Lawsuit Dropped Against VHCA Board Member

As previously reported, VHCA Board Member and Planning Committee co-Chair Winnie Currie was sued in December 1999 in Fulton County Superior Court by various owners of The Dark Horse Tavern, Neighbor’s Pub and the Urban Market, including Douglas F. Landau. The lawsuit claimed that Ms. Currie made “false and disparaging statements about Mr. Landau and/or Mr. Landau’s Companies” that constituted libel and slander when she sent letters to the City of Atlanta police and zoning officials questioning compliance with the city’s alcoholic beverage and zoning ordinances. The lawsuit sought an unspecified amount of compensatory and punitive damages, costs and attorneys fees. The VHCA has fully supported Winnie and has paid a portion of her legal fees to help defend her against these unfounded claims, and Winnie convinced her homeowners insurer to absorb the balance of the costs. A copy of the complaint is on the VHCA website at https://vahi.org/about.htm .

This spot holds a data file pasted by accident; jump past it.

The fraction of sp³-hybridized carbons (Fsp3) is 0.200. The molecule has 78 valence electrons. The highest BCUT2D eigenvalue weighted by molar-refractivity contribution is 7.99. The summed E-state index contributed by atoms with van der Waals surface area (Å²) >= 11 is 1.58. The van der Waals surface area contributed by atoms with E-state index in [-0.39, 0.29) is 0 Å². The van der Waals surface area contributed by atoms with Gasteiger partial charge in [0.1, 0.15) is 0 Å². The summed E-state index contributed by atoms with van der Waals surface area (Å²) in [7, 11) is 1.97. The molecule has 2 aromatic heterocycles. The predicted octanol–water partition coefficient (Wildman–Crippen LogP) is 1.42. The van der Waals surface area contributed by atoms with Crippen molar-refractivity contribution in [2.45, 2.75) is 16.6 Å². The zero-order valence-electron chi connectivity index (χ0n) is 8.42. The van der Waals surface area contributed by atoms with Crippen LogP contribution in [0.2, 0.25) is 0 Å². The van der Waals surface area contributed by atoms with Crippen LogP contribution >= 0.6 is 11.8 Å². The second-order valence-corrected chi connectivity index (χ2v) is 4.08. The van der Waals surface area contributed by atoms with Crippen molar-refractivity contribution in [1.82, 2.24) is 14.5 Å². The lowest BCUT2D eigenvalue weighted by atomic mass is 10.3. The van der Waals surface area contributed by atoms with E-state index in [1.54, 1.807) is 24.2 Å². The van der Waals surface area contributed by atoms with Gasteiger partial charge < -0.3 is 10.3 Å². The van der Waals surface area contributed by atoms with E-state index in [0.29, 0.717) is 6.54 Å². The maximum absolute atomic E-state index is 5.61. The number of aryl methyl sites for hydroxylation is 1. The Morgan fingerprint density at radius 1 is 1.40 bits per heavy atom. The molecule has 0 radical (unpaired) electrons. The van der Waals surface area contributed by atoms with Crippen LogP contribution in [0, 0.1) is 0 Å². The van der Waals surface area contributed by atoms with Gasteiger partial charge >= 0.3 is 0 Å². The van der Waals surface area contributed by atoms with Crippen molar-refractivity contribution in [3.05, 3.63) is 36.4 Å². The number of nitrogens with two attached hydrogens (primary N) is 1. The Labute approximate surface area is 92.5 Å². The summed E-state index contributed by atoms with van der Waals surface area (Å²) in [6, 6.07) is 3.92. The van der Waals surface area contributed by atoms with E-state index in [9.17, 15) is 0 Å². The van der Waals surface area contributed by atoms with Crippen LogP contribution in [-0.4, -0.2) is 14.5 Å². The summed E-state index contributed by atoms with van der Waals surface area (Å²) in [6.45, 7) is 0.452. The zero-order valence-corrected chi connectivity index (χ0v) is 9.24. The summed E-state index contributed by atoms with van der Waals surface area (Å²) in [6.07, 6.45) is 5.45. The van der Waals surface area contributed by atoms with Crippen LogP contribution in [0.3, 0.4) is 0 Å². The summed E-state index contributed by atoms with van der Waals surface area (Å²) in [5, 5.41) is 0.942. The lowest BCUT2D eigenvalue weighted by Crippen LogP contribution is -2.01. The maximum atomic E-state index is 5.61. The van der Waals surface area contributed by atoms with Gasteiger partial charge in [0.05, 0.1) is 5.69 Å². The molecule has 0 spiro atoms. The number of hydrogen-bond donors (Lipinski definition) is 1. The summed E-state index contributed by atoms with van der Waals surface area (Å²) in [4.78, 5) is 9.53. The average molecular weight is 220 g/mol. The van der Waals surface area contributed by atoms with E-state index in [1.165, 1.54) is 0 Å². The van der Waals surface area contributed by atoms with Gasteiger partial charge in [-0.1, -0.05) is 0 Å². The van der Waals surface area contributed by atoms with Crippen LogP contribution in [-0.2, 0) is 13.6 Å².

Winnie Currie has raised a family of five and lived in Virginia-Highland since 1969 and she has been a board member of the VHCA since 1993. For years, Winnie has served as the VHCA’s watchdog for parking and zoning issues, and has served the neighborhood very well to help balance the interests of the commercial establishments we enjoy against the quality of life we demand in our neighborhood. Winnie was instrumental in protecting the neighborhood against the Cotton Club, the Colgate Mattress Company Warehouse mega entertainment complex on Ponce Place, and in pressuring the City to enforce City ordinances applicable to the building formerly known as “the Alley” on North Highland. She has also represented the neighborhood’s interests in countless other zoning, parking and alcohol license issues that don’t make the headlines but have a direct impact on our quality of life. As a result of her efforts, she is not always popular with commercial establishments in the neighborhood. Restaurant and bar owners have occasionally sought to quiet her to avoid questions about their compliance with parking and zoning requirements that cost them money but protect our quality of life.